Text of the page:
Every ‘social commentator’ has a point of view when the subject is cricket. It doesn’t matter if the same thing is being said, albeit in different voices.
Some are refreshingly different. Santosh Desai touched on the lack of trust all around when he elaborated on the headline of his column in The Times of India, which read: ‘It’s all fixed’. A rare macro analysis on the goings on in the times we live in. In a scenario when you can’t seem to trust anything, it is all the more imperative that one does the right thing. And the ‘right thing’ cannot be a creation born of moral righteousness, influenced by hypotheses articulated by ‘opinion leaders’. The right thing should, in a scenario of not knowing what’s coming from where, be born of conviction rooted in reason and purpose.
Rahul Dravid, in a press conference post the Rajasthan Royals’ exit from IPL 6, pointed out that betting hasn’t caused us to ask for a ban on international cricket. He lent perspective on what needs to be done in light of what has transpired. He acknowledged that the system needs to be set right. And added this: the show must go on.
I believe these two deserve our trust despite the many conspiracy theories surrounding us. Pepsi must lend its ears to credible voices of reason, and not interests that are, possibly, in a hurry to change the game.
When Pepsi became the presenting sponsor of the Indian Premier League, it was after the property had been built for five years. It had been established as part of the evening viewing habit of millions of homes, and those outside TV showrooms. I’m not even counting the crowds that make the matches come alive at the stadiums. Monthly packages on the mobile are finding takers now.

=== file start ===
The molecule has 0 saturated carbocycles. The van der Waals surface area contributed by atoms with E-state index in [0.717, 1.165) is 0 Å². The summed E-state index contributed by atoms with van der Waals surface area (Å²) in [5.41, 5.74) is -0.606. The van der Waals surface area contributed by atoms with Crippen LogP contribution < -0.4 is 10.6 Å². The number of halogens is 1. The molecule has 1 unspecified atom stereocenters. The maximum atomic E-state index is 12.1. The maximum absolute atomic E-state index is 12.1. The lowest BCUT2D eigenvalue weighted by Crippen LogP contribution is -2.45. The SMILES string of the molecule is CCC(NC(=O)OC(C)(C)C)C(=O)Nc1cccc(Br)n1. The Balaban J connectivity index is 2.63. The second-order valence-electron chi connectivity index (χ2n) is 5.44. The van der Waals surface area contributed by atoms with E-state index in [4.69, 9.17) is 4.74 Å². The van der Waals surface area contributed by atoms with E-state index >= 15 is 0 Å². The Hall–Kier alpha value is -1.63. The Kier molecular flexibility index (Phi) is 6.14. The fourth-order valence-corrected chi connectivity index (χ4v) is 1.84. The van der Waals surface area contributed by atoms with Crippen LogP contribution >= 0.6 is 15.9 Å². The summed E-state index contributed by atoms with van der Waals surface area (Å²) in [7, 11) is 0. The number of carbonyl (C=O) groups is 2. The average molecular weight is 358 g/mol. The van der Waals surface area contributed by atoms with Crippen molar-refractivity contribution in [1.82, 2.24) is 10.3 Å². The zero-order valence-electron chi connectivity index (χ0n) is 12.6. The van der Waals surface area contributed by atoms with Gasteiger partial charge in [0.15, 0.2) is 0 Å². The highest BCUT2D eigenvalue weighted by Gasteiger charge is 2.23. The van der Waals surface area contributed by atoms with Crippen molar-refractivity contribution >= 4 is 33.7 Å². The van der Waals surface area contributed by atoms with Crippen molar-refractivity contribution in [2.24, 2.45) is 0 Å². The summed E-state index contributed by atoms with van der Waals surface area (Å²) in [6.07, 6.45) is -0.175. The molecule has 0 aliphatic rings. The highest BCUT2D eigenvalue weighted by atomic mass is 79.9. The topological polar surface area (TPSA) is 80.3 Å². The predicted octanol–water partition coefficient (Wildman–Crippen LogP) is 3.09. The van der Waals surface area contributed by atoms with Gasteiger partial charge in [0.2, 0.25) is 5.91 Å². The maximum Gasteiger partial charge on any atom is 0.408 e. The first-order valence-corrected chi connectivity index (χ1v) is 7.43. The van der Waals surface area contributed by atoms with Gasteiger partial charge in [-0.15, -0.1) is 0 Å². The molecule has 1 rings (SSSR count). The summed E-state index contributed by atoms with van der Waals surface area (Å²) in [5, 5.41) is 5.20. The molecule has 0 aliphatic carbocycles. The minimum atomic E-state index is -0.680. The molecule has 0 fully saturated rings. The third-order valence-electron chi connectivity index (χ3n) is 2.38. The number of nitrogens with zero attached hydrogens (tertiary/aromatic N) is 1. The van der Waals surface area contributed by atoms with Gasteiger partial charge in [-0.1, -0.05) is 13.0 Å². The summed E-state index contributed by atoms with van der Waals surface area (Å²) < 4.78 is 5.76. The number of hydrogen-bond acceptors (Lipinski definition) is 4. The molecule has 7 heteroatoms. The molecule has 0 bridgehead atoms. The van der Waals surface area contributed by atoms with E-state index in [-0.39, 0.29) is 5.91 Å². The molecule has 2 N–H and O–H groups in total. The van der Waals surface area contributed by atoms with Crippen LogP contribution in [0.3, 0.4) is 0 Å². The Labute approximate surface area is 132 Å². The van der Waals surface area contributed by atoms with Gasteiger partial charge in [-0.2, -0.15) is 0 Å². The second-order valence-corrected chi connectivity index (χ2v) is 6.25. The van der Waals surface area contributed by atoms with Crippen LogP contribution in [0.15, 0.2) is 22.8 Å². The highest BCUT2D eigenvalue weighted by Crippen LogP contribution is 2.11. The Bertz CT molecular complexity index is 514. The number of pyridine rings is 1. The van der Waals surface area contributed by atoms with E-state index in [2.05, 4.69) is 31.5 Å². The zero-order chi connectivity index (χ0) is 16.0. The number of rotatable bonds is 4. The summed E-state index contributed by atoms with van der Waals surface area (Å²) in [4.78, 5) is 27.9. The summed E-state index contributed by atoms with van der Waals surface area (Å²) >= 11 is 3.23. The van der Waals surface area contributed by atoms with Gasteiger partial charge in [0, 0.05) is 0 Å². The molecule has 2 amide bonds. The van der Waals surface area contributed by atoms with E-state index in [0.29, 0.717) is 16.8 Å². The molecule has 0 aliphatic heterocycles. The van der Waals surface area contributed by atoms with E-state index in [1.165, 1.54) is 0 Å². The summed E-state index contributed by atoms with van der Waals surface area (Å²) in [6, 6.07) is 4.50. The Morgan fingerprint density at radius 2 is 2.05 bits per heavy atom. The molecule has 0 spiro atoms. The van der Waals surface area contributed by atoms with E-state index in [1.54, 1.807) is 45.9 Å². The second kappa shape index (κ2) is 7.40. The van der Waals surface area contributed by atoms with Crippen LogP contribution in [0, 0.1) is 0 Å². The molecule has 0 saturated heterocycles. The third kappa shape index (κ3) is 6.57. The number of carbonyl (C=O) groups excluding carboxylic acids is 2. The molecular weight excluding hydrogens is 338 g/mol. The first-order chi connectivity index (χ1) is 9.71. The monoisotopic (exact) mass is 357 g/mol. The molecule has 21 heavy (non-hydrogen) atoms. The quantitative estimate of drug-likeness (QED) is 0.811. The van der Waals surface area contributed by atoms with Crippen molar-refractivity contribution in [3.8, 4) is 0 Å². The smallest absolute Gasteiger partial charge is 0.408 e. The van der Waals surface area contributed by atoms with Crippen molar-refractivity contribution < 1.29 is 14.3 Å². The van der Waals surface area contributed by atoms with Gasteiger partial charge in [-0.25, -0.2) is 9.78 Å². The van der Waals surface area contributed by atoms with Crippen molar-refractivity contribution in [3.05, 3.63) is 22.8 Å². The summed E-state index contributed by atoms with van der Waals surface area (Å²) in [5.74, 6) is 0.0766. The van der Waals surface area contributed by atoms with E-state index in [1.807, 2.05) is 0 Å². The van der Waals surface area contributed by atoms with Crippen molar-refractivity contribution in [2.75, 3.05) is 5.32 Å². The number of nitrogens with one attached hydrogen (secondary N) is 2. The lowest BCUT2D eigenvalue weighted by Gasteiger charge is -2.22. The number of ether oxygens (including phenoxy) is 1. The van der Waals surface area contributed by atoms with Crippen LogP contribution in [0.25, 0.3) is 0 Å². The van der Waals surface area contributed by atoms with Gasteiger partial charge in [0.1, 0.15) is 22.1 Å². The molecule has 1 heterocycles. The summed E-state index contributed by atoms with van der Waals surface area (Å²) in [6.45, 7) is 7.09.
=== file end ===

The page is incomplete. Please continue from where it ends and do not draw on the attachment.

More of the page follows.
This is an audience whose patience has been repeatedly tested by everything from scandals, ‘slapgates’ and more. They have heard many a war cry on the game being spoilt – be it by format, glamour or money. In any case, I dare say there was always an air of ‘Thoda tho setting hoga’ around most things cricket (and not just T20) for many years.
Perhaps the incorrigible Indian way of underlining that one is alive to the possibility, even while enjoying the game. Did the air of uncertainty ever bring down the popularity of the game?
Pepsi invested in the game and the Indians that follow the game. It has in the past too - with telling effect. It will be letting down the Indian cricket fan who is invested in the game by making statements that add to the clutter. It must not be misled by the bickering within the cricketing establishment past and present, in India and abroad.
The viewership numbers show that the Indian has not lost interest in the game. If he has lost faith in part, history tells us that it will be regained. By all means, punish the wrongdoers who have brought disrepute to the game. Why punish the fan?
Pepsi must continue to play the game - for the cricket fan who will without doubt return to the appointment viewing opportunity next year, to the stadia, and to his favourite cricket stars. There is no reason to believe otherwise.
There is also enough reason to believe that most of the damage can be undone in 12 months. If at all it chooses to get involved, the brand could even play a role in making the cricketing establishment bring the game back to its untainted glory days.
If Pepsi does figure that gains for Atom and brand Pepsi haven’t been in sync with the investment and efforts made, it must think about whether it has leveraged the sponsorship well enough.
Isn’t it obvious that if not Pepsi, there will be a willing taker to present the next edition, especially given that it can only get better from where it is today? Why are we in a hurry to establish that IPL won’t have a Shubh Arambh in 2014?
Of course, if the intent is to renegotiate terms, then it is a different game. And the media will knowingly or otherwise play catalyst like it has so many times in the past.
Gokul Krishnamoorthy, editor, Campaign India